When revenues fall, hospitals stop investing in the biggest budget expense: nurses. That's a bad short-term solution to a long-term problem. It's time we change the way we think about hospital staffing.
"When we look at all the problems we have [in healthcare right now], what is the first thing we do? Start slashing nurses," says Kathy Douglas, MHA, RN, president of the Institute for Staffing Excellence and Innovation, CNO of API Healthcare, and a board member of the journal Nursing Economic$, which has devoted a whole issue to examining the evidence around nurse staffing.
"Healthcare executives and nurse leaders need to be more aware of thinking about staffing and scheduling from a bigger perspective so we understand all of the financial implications," she says. "How do we manage our way effectively through the maze and chaos we are in right now?"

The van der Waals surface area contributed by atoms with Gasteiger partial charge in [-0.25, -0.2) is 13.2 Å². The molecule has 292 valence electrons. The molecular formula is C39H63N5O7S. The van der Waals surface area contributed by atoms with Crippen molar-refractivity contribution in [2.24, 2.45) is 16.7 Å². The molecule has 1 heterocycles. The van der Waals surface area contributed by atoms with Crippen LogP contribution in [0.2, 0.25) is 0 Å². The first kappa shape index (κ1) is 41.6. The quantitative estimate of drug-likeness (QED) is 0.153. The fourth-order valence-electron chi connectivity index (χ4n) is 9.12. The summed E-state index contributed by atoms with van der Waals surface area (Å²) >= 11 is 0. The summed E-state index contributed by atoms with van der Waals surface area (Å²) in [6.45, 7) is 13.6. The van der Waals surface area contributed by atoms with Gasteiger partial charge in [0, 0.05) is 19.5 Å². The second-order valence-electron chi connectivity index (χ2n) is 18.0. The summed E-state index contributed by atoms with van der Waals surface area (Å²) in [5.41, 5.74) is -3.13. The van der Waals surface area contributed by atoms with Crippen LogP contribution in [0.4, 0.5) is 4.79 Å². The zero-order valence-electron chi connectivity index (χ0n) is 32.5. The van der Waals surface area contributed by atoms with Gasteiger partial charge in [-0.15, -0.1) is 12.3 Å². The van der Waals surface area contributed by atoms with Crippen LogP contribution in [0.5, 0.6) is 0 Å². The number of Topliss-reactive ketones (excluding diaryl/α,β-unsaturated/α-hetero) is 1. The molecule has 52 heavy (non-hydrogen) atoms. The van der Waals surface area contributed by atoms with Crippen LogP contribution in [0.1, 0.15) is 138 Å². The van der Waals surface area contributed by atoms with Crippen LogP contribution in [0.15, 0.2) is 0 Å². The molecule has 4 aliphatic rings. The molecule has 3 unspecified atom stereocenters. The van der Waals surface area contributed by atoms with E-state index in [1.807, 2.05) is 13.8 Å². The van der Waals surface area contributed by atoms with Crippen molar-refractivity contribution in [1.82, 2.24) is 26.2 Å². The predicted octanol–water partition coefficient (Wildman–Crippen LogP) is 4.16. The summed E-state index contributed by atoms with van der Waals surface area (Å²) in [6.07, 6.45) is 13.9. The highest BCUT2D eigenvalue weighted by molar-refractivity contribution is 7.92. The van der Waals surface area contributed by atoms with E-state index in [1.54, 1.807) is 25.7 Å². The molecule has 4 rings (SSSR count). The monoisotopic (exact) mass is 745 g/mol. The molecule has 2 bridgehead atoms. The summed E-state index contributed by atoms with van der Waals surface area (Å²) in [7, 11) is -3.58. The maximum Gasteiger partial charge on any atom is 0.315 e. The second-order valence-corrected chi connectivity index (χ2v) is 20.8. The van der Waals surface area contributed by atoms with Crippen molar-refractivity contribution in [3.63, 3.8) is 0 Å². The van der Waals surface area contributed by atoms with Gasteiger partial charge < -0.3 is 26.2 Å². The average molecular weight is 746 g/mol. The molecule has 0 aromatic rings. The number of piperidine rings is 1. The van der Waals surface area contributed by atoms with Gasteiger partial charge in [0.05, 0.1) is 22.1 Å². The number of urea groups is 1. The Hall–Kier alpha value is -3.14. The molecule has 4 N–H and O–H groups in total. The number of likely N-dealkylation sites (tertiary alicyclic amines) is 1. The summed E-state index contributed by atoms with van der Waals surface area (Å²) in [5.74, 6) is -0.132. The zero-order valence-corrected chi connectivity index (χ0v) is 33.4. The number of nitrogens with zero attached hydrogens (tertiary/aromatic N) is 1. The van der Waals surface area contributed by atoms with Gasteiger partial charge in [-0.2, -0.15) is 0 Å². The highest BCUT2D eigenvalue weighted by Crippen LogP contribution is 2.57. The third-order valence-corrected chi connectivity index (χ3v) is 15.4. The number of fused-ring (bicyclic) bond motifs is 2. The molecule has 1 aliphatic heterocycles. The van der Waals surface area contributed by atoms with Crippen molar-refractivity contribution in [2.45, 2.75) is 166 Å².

To deal with ongoing challenges presented by value-based purchasing and healthcare reform, executives must acquaint themselves with studies demonstrating how nurse staffing affects a hospital's overall performance and base staffing decisions on evidence.
"What we know from research and experience is that there are very direct links between staffing and length of stay, patient mortality, readmissions, adverse events, fatigue-related errors, patient satisfaction, employee satisfaction, and turnover," says Douglas. "All of these things have studies that directly relate them to staffing. And all have the potential for significant costs. When we don't look at the relationship between our LOS and our unreimbursed never events and our staffing, we're not looking at the whole picture."
Too few hospitals track staffing data in comparison to these big issues.